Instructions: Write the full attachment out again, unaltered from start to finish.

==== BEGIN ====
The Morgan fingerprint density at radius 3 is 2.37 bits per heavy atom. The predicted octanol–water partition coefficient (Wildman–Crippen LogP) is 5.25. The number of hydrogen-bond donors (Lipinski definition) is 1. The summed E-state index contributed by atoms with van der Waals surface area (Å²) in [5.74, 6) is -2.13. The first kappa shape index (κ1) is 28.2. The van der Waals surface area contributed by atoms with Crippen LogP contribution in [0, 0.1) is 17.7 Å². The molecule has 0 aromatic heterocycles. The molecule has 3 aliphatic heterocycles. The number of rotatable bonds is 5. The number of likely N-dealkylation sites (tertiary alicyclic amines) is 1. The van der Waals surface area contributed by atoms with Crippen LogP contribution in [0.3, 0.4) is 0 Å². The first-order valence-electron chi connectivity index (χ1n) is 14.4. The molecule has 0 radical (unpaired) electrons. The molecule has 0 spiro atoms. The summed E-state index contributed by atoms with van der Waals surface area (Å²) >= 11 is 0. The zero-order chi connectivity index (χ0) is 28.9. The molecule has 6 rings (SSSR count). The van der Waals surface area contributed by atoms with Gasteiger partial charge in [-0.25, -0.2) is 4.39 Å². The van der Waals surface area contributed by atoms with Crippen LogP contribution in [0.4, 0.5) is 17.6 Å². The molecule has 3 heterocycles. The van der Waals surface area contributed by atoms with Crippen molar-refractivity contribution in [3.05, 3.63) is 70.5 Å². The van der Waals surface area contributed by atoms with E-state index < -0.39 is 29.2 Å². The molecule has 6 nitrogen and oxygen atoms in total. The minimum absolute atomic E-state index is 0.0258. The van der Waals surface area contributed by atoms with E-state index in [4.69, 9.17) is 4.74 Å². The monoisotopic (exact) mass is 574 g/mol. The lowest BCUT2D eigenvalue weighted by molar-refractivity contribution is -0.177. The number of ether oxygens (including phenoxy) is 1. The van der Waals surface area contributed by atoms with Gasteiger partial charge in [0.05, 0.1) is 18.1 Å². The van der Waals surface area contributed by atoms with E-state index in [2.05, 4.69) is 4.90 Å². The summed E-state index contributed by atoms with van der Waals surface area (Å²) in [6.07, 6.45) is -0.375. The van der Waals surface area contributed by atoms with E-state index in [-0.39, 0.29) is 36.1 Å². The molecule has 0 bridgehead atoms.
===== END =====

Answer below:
The Morgan fingerprint density at radius 3 is 2.37 bits per heavy atom. The predicted octanol–water partition coefficient (Wildman–Crippen LogP) is 5.25. The number of hydrogen-bond donors (Lipinski definition) is 1. The summed E-state index contributed by atoms with van der Waals surface area (Å²) in [5.74, 6) is -2.13. The first kappa shape index (κ1) is 28.2. The van der Waals surface area contributed by atoms with Crippen LogP contribution in [0, 0.1) is 17.7 Å². The molecule has 0 aromatic heterocycles. The molecule has 3 aliphatic heterocycles. The number of rotatable bonds is 5. The number of likely N-dealkylation sites (tertiary alicyclic amines) is 1. The van der Waals surface area contributed by atoms with Crippen LogP contribution in [0.3, 0.4) is 0 Å². The first-order valence-electron chi connectivity index (χ1n) is 14.4. The molecule has 0 radical (unpaired) electrons. The molecule has 0 spiro atoms. The summed E-state index contributed by atoms with van der Waals surface area (Å²) >= 11 is 0. The zero-order chi connectivity index (χ0) is 28.9. The molecule has 6 rings (SSSR count). The van der Waals surface area contributed by atoms with Gasteiger partial charge in [-0.25, -0.2) is 4.39 Å². The van der Waals surface area contributed by atoms with Crippen LogP contribution in [0.4, 0.5) is 17.6 Å². The molecule has 3 heterocycles. The van der Waals surface area contributed by atoms with Crippen molar-refractivity contribution in [3.05, 3.63) is 70.5 Å². The van der Waals surface area contributed by atoms with E-state index < -0.39 is 29.2 Å². The molecule has 6 nitrogen and oxygen atoms in total. The minimum absolute atomic E-state index is 0.0258. The van der Waals surface area contributed by atoms with E-state index in [4.69, 9.17) is 4.74 Å². The monoisotopic (exact) mass is 574 g/mol. The lowest BCUT2D eigenvalue weighted by molar-refractivity contribution is -0.177. The number of ether oxygens (including phenoxy) is 1. The van der Waals surface area contributed by atoms with Gasteiger partial charge in [0.05, 0.1) is 18.1 Å². The van der Waals surface area contributed by atoms with E-state index in [2.05, 4.69) is 4.90 Å². The summed E-state index contributed by atoms with van der Waals surface area (Å²) in [6.07, 6.45) is -0.375. The van der Waals surface area contributed by atoms with E-state index in [-0.39, 0.29) is 36.1 Å². The molecule has 0 bridgehead atoms.